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Bathroom surfaces, flooring and lighting

Bathroom surfaces, flooring and lighting

The floor and walls form the background against which fixtures, furniture and accessories are seen. Since they make up such a large part of the picture, the materials covering them have a major influence on the style of a room; similar or complementary materials are likely to be used for the countertops, bath surround and other hardworking surfaces. Bathrooms require two distinct types of lighting: general all-over illumination and task lighting.

The ideal flooring for a conventional bathroom is water-tolerant, easy to clean, slip-resistant and warm to the touch. Vinyl, rubber and cork possess all these qualities but tile, stone, glass, wood and even carpet are suitable floor coverings provided they are chosen and used with care. Hard materials such as tile, stone and glass are often used in modern settings, but they are cold and potentially slippery when wet.

Wood and carpet may be the least water-tolerant materials, but they are comfortable to walk on and look luxurious. Unless you choose the kind specifically designed for bathrooms, laminated wood flooring may swell and distort in a damp environment, and solid timber requires careful sealing to protect against splinters and watermarks. Duck boarding and painted floorboards remain comparatively unscathed by water and can safely be used in adult bathrooms where the floor does not get too wet.

The range of wall treatments suitable for bathrooms is almost limitless provided the wet areas are properly protected. Continuous surfaces are often chosen for a contemporary scheme to give a sophisticated, seamless look, and for small spaces which appear all the more cramped if the walls are fragmented into a patchwork of textures and colours. Materials suitable for creating this all-over look include ceramic or glass tiles and mosaic and natural and synthetic stone, all of which are comparatively expensive but long-lasting, waterproof and easy to clean. In traditional bathrooms and lower-budget installations, paint and wallpaper are decorative options for all walls other than those in the shower enclosure; if a uniform look is required, surfaces immediately around the bath and basin can be protected with clear glass or acrylic panels or plain matching tiles.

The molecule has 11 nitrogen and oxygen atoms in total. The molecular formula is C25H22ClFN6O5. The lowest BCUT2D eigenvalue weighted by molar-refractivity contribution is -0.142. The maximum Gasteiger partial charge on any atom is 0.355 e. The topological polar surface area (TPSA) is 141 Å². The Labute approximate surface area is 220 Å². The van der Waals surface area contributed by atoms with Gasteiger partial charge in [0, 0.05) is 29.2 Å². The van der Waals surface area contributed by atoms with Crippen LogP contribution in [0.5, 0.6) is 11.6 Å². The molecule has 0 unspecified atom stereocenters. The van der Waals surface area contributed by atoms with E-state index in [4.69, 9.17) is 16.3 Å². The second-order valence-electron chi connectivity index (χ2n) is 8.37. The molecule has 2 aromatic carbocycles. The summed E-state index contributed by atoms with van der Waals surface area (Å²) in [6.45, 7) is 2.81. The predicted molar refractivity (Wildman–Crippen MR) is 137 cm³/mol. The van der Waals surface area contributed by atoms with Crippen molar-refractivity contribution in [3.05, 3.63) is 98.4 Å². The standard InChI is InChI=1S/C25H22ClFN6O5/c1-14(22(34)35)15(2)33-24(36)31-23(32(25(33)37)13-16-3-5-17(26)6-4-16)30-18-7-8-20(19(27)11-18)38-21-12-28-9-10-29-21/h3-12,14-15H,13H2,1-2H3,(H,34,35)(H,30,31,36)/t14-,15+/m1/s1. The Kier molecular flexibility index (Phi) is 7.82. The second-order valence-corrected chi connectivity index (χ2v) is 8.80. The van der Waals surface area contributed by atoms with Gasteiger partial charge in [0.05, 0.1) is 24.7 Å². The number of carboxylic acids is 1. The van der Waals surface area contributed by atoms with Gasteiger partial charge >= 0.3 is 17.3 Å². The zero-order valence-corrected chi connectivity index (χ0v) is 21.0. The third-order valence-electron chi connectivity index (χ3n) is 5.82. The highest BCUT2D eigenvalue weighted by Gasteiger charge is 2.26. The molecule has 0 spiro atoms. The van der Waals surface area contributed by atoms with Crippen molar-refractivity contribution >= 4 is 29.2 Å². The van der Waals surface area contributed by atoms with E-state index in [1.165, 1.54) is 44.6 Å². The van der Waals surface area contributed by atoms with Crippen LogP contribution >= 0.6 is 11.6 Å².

Wood panelling is an option for the walls of both traditional and modern bathrooms. In the bathrooms of the period or country homes, painted tongue-and-groove wainscoting or fielded panelling covering the lower part of the wall may be continued around the room; they will withstand normal levels of bathroom moisture though not the direct spray of a shower. Natural or oiled hardwood, such as iroko or Merbau, is the modern alternative. Dark tropical timbers resist water to a degree but will fade if not regularly oiled. Smooth, panelled surfaces are easier to clean than tiles or mosaic, which eventually accumulate grime in their grouted joints. The most. popular of these are limestone, marble, granite, Conan and glass; in urban homes, industrial materials like concrete and sheet metals may be added to the list. All of these are hard-wearing, but extra care must be taken with limestone and marble which can be marked by acidic cleaners and cosmetics and badly damaged by cleaners that contain limescale remover.

As in other rooms in the home, the best general light in a bathroom is provided by daylight. In most bathrooms, you can maximise this by keeping window treatments simple, but in windowless internal bathrooms, more radical measures will be necessary, such as replacing sections of the wall with glass bricks or obscured glass panels to allow light from an adjoining room to pass through.

After dark and on grey, wintry days, a central ceiling light, downlights recessed into the ceiling or wall fittings give even all-over light, leaving no gloomy spots in the room.

Bathroom task lighting for activities such as shaving and applying make-up centres in the mirror and should be directed so that it shines on your face. A pair of lights placed at the sides of the mirror will give a clear, virtually shadow-free light; the light sources may either be separate wall-mounted fittings or incorporated into the mirror itself.